Photo/Illutration Boscaiola spaghetti (Photo by Atsuko Shimamura)

Editor’s note: In the Taste of Life series, cooking experts, chefs and others involved in the field of food introduce their special recipes intertwined with their paths in life.

* * *

Mamoru Kataoka, the owner-chef of Ristorante AlPorto, was in junior high school when he first encountered Italian cuisine.

One day he snacked on carbonara pasta, which his mother who worked as a housekeeper at a diplomat’s house brought home. Although it had gone cold, he was blown away by the pasta that “tasted so good.”

When the diplomat was posted to Milan as the consul general, Kataoka accompanied him as a cook. That was when he promised himself “to become a master of pasta.” He was around 20 at the time.

Mamoru Kataoka (Photo by Atsuko Shimamura)

In Milan, he improved his culinary skills by learning at restaurants favored by the consul general who was a gourmet as well as the homes of acquaintances.

The intensive training session of cooking Italian dishes for lunch and Japanese dishes for dinner for the consul general continued.

Since the guests to the official residence were often served Japanese dishes, he made tempura, sukiyaki and “unagi no kabayaki” (eel prepared into fillets, skewered, seasoned with sweet soy sauce-based marinade and grilled) as well as sweets such as “kintsuba,” a Japanese confection.

“So, my culinary taste is a mix of Italian and Japanese cuisine, namely ‘wa-itarian’ (Japanese-style Italian),” he says.

The chef also visited restaurants of good repute in various places.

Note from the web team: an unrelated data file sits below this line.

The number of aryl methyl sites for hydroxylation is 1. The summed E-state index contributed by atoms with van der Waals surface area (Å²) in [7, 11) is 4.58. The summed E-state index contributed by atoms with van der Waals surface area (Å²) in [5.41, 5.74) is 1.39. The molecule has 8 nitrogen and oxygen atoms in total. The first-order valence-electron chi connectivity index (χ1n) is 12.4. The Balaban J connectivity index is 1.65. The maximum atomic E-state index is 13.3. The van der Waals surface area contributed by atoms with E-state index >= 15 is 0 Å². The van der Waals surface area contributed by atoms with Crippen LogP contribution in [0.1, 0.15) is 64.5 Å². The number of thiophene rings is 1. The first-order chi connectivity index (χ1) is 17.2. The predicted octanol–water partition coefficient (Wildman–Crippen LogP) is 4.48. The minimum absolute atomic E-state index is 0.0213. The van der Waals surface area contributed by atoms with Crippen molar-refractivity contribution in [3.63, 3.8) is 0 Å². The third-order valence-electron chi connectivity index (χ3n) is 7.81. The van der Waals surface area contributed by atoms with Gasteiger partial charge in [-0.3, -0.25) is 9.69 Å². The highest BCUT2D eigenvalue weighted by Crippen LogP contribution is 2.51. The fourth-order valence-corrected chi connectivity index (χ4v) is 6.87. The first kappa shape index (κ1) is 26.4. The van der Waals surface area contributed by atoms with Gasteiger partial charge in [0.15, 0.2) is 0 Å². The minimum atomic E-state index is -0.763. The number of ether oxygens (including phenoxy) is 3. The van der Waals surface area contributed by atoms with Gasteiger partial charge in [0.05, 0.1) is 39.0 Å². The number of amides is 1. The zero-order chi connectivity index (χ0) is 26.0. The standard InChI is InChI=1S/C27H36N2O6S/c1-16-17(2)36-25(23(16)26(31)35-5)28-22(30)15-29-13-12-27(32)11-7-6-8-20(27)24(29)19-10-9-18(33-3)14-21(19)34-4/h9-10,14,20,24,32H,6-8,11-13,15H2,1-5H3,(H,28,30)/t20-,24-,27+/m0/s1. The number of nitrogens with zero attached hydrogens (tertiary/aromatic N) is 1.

One that remains in his memory offered boscaiola spaghetti, which he tried in Rome. “Boscaiola” is an Italian word meaning “lumberjack style.” As he wondered what kind of spaghetti it was, he was served with a tomato-based spaghetti featuring tuna and porcini, a kind of mushroom.

Delighted by the combination of porcini and tuna that was new to him, he noticed that a rough cooking procedure was printed on the back of the menu. He brought back the recipe and made it repeatedly until he mastered it.

In the recipe introduced this week, he has added a Japanese flavor in the form of shimeji mushrooms. You may also use a combination of maitake, shiitake and eryngii mushrooms.

“Depending on the combination of the ingredients, pasta sauces have infinite potential. I think my life began with pasta and will end with pasta,” says Kataoka, whose research into pasta sauces is far from over.

Born in Tokyo in 1948, Mamoru Kataoka is an owner-chef of an Italian restaurant. In 1968, after training at the Japanese cuisine restaurant Tsukiji Tamura for three months, he flew to Italy as a cook for the consul general. He opened Ristorante AlPorto in 1983.


Main Ingredients (Serves one)
80 grams pasta, 1/4 onion finely chopped. 1/4 pack shimeji mushrooms, 8 grams dried porcini, 15 grams canned tuna in oil, 1 tsp chopped capers, 2 Tbsp olive oil, 1 clove garlic finely chopped, 1 pod chili without seeds, 1/2 Tbsp red wine, 1/2 cup of whole tomato in can, some chopped parsley, bit of salt and black pepper

1. Reconstitute porcini in 50 cc water and cut into dices 1 cm on a side. Set aside water used to immerse porcini. Separate shimeji into smaller clusters.

2. Add olive oil, garlic and chili pepper in frying pan and place on low heat. Cook until garlic turns golden. Add onion and stir-fry slowly for about 30 minutes on low heat until it turns light brown.

Stir-fry porcini, shimeji mushrooms and tuna together. (Photo by Atsuko Shimamura)

3. Add porcini and shimeji mushroom to No. 2 and stir-fry lightly. Add tuna and caper and mix. Pour red wine and burn off alcohol.

4. Add tomato while crushing it. Add water used to reconstitute porcini and parsley and mix. Reduce slowly and sprinkle with salt and black pepper to taste.

Cook ingredients for pasta sauce together, then add the whole tomato and boil down. (Photo by Atsuko Shimamura)

5. Cook pasta al dente per instruction on bag. Add to No. 4 and mix. Serve on plate and sprinkle with parsley.

About 645 kcal and 2.9 grams salt per portion

(Nutrient calculation by the Nutrition Clinic of Kagawa Nutrition University)

* * *

From The Asahi Shimbun’s Jinsei Reshipi (Life Recipe) column